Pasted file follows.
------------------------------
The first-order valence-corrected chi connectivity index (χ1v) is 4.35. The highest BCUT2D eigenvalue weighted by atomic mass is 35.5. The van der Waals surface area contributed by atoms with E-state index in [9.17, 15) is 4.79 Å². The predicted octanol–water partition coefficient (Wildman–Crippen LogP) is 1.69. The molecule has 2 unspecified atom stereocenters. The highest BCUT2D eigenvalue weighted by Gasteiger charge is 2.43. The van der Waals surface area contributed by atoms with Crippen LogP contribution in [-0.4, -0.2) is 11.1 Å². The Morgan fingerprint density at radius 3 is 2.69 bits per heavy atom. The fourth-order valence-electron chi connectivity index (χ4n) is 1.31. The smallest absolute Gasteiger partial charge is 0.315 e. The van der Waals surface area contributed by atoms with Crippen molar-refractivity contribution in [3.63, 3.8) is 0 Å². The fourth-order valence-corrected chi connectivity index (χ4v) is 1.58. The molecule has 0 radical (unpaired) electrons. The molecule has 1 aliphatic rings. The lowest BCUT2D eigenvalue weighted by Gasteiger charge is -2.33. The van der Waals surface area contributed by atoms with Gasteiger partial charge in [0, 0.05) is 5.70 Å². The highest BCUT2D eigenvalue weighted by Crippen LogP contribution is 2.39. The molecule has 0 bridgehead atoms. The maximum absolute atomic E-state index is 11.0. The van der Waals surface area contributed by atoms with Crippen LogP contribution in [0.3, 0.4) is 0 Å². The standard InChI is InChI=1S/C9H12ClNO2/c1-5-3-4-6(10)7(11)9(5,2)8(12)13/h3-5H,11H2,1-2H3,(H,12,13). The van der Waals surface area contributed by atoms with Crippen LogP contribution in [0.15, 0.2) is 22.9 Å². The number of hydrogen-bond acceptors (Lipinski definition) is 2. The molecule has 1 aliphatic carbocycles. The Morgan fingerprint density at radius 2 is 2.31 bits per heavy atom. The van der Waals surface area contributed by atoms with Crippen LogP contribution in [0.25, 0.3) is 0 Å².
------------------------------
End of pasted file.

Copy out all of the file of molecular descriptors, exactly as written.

The first-order valence-corrected chi connectivity index (χ1v) is 4.35. The highest BCUT2D eigenvalue weighted by atomic mass is 35.5. The van der Waals surface area contributed by atoms with E-state index in [9.17, 15) is 4.79 Å². The predicted octanol–water partition coefficient (Wildman–Crippen LogP) is 1.69. The molecule has 2 unspecified atom stereocenters. The highest BCUT2D eigenvalue weighted by Gasteiger charge is 2.43. The van der Waals surface area contributed by atoms with Crippen LogP contribution in [-0.4, -0.2) is 11.1 Å². The Morgan fingerprint density at radius 3 is 2.69 bits per heavy atom. The fourth-order valence-electron chi connectivity index (χ4n) is 1.31. The smallest absolute Gasteiger partial charge is 0.315 e. The van der Waals surface area contributed by atoms with Crippen molar-refractivity contribution in [3.63, 3.8) is 0 Å². The fourth-order valence-corrected chi connectivity index (χ4v) is 1.58. The molecule has 0 radical (unpaired) electrons. The molecule has 1 aliphatic rings. The lowest BCUT2D eigenvalue weighted by Gasteiger charge is -2.33. The van der Waals surface area contributed by atoms with Gasteiger partial charge in [0, 0.05) is 5.70 Å². The highest BCUT2D eigenvalue weighted by Crippen LogP contribution is 2.39. The molecule has 0 bridgehead atoms. The maximum absolute atomic E-state index is 11.0. The van der Waals surface area contributed by atoms with Crippen LogP contribution in [0.3, 0.4) is 0 Å². The standard InChI is InChI=1S/C9H12ClNO2/c1-5-3-4-6(10)7(11)9(5,2)8(12)13/h3-5H,11H2,1-2H3,(H,12,13). The van der Waals surface area contributed by atoms with Crippen LogP contribution in [0.15, 0.2) is 22.9 Å². The number of hydrogen-bond acceptors (Lipinski definition) is 2. The molecule has 1 aliphatic carbocycles. The Morgan fingerprint density at radius 2 is 2.31 bits per heavy atom. The van der Waals surface area contributed by atoms with Crippen LogP contribution in [0.25, 0.3) is 0 Å².